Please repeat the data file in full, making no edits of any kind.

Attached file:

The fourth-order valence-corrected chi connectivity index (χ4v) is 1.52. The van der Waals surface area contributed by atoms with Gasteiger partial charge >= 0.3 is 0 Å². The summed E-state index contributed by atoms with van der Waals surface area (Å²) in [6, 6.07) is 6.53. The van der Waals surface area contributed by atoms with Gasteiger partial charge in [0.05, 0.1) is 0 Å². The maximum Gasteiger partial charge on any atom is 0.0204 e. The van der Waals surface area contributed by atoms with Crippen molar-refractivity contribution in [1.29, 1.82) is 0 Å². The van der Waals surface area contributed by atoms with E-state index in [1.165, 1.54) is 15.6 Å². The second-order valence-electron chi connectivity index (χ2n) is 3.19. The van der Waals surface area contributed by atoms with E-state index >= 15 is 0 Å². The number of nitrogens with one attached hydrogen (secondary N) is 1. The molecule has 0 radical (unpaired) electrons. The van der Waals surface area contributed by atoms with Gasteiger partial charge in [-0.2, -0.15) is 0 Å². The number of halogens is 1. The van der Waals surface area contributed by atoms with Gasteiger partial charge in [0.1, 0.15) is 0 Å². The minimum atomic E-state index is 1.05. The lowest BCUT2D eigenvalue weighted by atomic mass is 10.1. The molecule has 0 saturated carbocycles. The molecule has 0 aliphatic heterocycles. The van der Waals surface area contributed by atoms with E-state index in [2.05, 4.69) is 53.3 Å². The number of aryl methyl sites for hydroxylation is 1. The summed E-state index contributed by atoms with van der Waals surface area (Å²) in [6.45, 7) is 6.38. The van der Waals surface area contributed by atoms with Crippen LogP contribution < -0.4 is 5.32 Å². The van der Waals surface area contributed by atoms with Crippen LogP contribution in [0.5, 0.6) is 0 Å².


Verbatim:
The fourth-order valence-corrected chi connectivity index (χ4v) is 1.52. The van der Waals surface area contributed by atoms with Gasteiger partial charge >= 0.3 is 0 Å². The summed E-state index contributed by atoms with van der Waals surface area (Å²) in [6, 6.07) is 6.53. The van der Waals surface area contributed by atoms with Gasteiger partial charge in [0.05, 0.1) is 0 Å². The maximum Gasteiger partial charge on any atom is 0.0204 e. The van der Waals surface area contributed by atoms with Crippen molar-refractivity contribution in [1.29, 1.82) is 0 Å². The van der Waals surface area contributed by atoms with E-state index in [1.165, 1.54) is 15.6 Å². The second-order valence-electron chi connectivity index (χ2n) is 3.19. The van der Waals surface area contributed by atoms with E-state index >= 15 is 0 Å². The number of nitrogens with one attached hydrogen (secondary N) is 1. The molecule has 0 radical (unpaired) electrons. The van der Waals surface area contributed by atoms with Gasteiger partial charge in [-0.2, -0.15) is 0 Å². The number of halogens is 1. The van der Waals surface area contributed by atoms with Gasteiger partial charge in [0.1, 0.15) is 0 Å². The minimum atomic E-state index is 1.05. The lowest BCUT2D eigenvalue weighted by atomic mass is 10.1. The molecule has 0 saturated carbocycles. The molecule has 0 aliphatic heterocycles. The van der Waals surface area contributed by atoms with E-state index in [2.05, 4.69) is 53.3 Å². The number of aryl methyl sites for hydroxylation is 1. The summed E-state index contributed by atoms with van der Waals surface area (Å²) in [6.45, 7) is 6.38. The van der Waals surface area contributed by atoms with Crippen LogP contribution < -0.4 is 5.32 Å². The van der Waals surface area contributed by atoms with Crippen LogP contribution in [0.5, 0.6) is 0 Å².